The Ever Elusive, BQ
If you are a marathoner, like me, you have at least had one thought about running the Boston Marathon. Now that I have said that, let me clear up a few things. I am a die hard New York sports fan. I love the New York Giants, Rangers, Knicks, and Yankees. Because I love New York sports teams, in general, I hate Boston sports teams. I hate the Celtics, Red Sox, Bruins and Cowboys. I know, the Cowboys are from Dallas. I can’t really hate the Patriots because I am not a Jets fan and the two times the Giants played them ended in victory for my favorite team. Why am I telling you this?
I have no reason to travel up there except to run this race. This elusive race that we all think about has such a mystique. Of course one can get into the Boston Marathon using methods other than time but I won’t talk about that here. It has such a reputation that I have honestly never looked up other methods of getting in. It’s a bucket list thing. I have vowed to only visit Boston again for one reason. To… run… that… race. I didn’t enjoy my last trip to Beantown. When I qualify it will be a business trip. Before I get into the trip I have to talk about… cue suspenseful music… qualifying.
So, based on my PR, I will qualify for Boston when I am 75 years old. That’s 50 years from now.
If you believe that I have 50 years before I hit 75 there is a bridge I could sell you too. In any event, I’ve never been fast. In reality, I’m a mid pack runner that falls in the middle of the majority of the races where I toe the line. Right now, I need to run a marathon in three hours and twenty minutes. That’s about the 20 mile mark for me. So now it’s time to work.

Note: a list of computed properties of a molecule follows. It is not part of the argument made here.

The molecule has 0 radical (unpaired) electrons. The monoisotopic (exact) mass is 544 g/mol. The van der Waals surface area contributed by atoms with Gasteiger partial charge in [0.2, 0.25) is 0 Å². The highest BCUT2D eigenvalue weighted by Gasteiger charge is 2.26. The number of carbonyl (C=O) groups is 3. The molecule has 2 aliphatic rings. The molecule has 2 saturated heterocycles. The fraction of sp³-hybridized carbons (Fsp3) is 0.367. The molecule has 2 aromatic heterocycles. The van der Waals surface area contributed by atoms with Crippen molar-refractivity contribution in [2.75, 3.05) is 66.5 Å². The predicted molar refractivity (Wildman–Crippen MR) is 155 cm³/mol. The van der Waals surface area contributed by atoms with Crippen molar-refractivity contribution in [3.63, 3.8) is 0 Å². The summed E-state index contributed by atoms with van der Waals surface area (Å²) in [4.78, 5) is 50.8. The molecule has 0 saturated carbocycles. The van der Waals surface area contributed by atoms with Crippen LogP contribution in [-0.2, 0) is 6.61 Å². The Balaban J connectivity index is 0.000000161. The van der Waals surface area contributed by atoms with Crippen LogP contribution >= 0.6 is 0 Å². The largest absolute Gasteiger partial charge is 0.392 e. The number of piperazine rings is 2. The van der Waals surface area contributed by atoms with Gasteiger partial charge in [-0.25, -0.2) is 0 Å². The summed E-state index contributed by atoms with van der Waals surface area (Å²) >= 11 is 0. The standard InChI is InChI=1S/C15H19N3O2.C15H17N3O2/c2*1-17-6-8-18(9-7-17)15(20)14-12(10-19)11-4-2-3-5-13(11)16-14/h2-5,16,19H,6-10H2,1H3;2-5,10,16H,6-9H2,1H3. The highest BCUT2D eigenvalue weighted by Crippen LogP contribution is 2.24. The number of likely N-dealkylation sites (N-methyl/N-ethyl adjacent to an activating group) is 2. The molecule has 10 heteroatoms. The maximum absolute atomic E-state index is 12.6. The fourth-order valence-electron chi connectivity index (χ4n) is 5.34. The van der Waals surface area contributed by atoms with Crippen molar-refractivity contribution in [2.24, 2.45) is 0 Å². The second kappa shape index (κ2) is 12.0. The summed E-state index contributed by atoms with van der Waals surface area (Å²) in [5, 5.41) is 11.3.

One of the reasons I started running marathons is because of the game day feel. Most days of the year, outside of my amazing wife and kids, I’m pretty anonymous. There aren’t people outside of my car cheering me on as I leave my home. Every time I run a marathon there are people on the streets cheering me on, giving me high fives, and firing off encouragement. The cool thing about a marathon is the fact that one needs to work in order to do it. You can get out of bed on a random Tuesday and run a 5k. A 10k requires a bit more effort but not weeks of planning. In order to run the marathon distance you have to plan everything.
How many miles per week? Which week do you start? What the hell is a taper? What can I eat that doesn’t make me feel like absolute poop? How do you poop while running for three or more hours? There are a million questions and lots of planning. But the planning to qualify for Boston is a different beast.
You will have to do speed work. You will need to document your progress. If you’re training for a marathon the job is to make sure that you can make the distance. Usually, when someone decides to run a marathon, the goal is to finish. That’s unbelievable and only a small percentage of folks that live in the United States. When someone decides that they want to run that distance and run it fast enough to be allowed into the longest running marathon in the country is an entirely different game plan. The work that goes into playing a football game or any of the other major sports is the reason why people are so entertained. That same level of work is required to qualify for Boston. That level of work is precisely what attracts me to the challenge. That word challenge is why I keep running. As runners, we love to challenge ourselves. I will not be satisfied until I have that medal around my neck and I know, for certain, I don’t have to go back to Boston… ever again.
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